Maya had worried about precisely this. Daystrom, by now, had had plenty of time to give the matter further thought, and considering his history with Omega and his own reservations which he had raised when she had first approached him, it came as little surprise that he would try again, this time with an audience. Of course there was no doubt in her mind that his carefully rehearsed speech had been addressed at her while trying to pick up supporters in the senior staff.

“Lieutenant, this is neither the time nor the place to discuss Federation policy,” said Texx. “Even if we wanted to, we are not in a position to influence Starfleet’s strategy on this Omega molecule.”

Maya was about to jump in to fully agree with her first officer when Daystrom beat her to it. “Why not? How else do you change something that is so blatantly wrong? You have to start somewhere and it might as well be here,” he said, his voice beginning to reflect the passion he felt for this issue. “And surely Starfleet listens to their captains,” he said and then focused in on Donners at the head of the conference table. “If you were to tell them –“

She interrupted him. “Let me stop you there, Wayne,” she said with a little smile. “I’m flattered that you think I have such influence but the truth is that you have a rather exaggerated view of my importance within the hall of powers. May I remind you that I’ve been a starship captain for less than two weeks.” She shook her head. “I’m afraid I haven’t earned my right to tell Starfleet what to do and rightly so. And quite honestly I doubt even the most accomplished Starfleet officer in the fleet would be able to change the way Command feels about this.”

Daystrom was clearly not satisfied with his response. “We can at least try,” he said. “If we all just give up before even attempting to change the wrongs of the galaxy then nothing will ever change.”

The captain stood from her chair and she felt every set of eyes in the room follow her as she walked over to the screen which continued to display the details on this controversial particle. Next she glanced out of the sloped forward-facing viewports, staring out into space for a moment and towards their destination.
Then she faced her assembled senior crew. “Let’s be clear about this,” she said. “I am not entirely certain that this Omega Directive is the wrong way to deal with something so enormously powerful.”

“Destroying what we do not understand?” the science officer said. “How does that not go against everything we’ve been led to believe Starfleet stands for?”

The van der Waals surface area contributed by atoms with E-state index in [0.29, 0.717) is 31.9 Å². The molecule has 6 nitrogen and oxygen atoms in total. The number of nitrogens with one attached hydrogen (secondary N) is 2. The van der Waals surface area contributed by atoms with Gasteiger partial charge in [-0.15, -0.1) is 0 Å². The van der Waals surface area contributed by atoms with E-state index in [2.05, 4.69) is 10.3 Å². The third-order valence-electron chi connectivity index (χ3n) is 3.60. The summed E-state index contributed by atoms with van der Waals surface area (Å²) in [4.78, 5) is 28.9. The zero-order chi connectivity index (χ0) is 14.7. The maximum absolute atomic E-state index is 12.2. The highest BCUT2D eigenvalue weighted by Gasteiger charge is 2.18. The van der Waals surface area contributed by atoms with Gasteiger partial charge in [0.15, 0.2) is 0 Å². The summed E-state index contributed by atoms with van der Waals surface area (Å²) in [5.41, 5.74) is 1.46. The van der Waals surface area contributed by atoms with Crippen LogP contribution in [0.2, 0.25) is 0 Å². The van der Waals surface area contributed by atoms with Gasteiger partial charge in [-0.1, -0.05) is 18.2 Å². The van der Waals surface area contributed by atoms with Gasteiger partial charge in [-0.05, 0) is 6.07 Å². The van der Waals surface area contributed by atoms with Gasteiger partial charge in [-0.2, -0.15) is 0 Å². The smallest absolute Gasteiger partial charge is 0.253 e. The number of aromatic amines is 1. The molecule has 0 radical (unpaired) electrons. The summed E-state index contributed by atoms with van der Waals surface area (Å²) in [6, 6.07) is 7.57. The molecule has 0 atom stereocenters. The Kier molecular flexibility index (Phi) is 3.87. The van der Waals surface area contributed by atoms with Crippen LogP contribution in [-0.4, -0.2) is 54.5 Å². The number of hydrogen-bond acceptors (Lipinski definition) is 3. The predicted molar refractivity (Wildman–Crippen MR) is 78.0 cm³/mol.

She nodded slowly to accede to that point. “Starfleet is also responsible for the well-being of billions of life-forms all across the known galaxy and sometimes that means to make difficult and uncomfortable decisions,” she said and immediately held up a hand as Daystrom was looking to butt in again. “The dangers of Omega are well-documented and plain to see to anyone who has studied it. They simply outweigh the potential benefits and that is the reason this decision has been made. Am I perfectly comfortable with withholding information and aggressively destroying Omega wherever we may encounter it? Of course not. But I understand how it is not a decision for any of us to make. And I’m thankful for that.”

She let her gaze wander across the room until it fell on Vej who looked at her with a somewhat troubled expression. Maya immediately understood why. Her speech notwithstanding, he understood better than anyone else in the room that she was incredibly torn on this issue herself and that as a result she had not been as convincing in her argument as she should have been. She had allowed her own doubts to shine through and allowed this conversation to go on for much longer than may have been wise. Perhaps a more veteran starship captain would have ended this entire debate much sooner and much more resolutely.

“If I may speak?” asked Queen Ket.

Maya was thankful for the distraction and graced the insectoid with a warm smile. “You do not need permission. Please go ahead.”

The Xenarth considered Daystrom first but then addressed all the people at the table. “I cannot hide my amazement over your open dialogue which this matter has invited. It would be something unthinkable among my own people, specifically after the Aggregate has made a decision on how to proceed. I find this refreshing. However, I would be remiss if I did not allow you to see my own perspective on what my people call the Xendaru particle. Our scholars have studied it in great detail for many generations, much longer I presume than your own. And ever since the days we have first discovered it, we have attempted to utilize its awesome potential. I am not a scholar but I can tell you that the sacrifices, both in lives and resources that we have had to pay have been near incalculable. And when we were finally at a stage were we thought it could be safely utilized we found ourselves at the brink of collapse following an invasion by an alien force more powerful than anything we had ever encountered before. We were left with no choice but to use Xendaru to try an escape from their single-minded aim to secure it for themselves. Millions of my people perished defending our word and millions more when the Heaven’s Portal transplanted the Colony to New Xenarth.”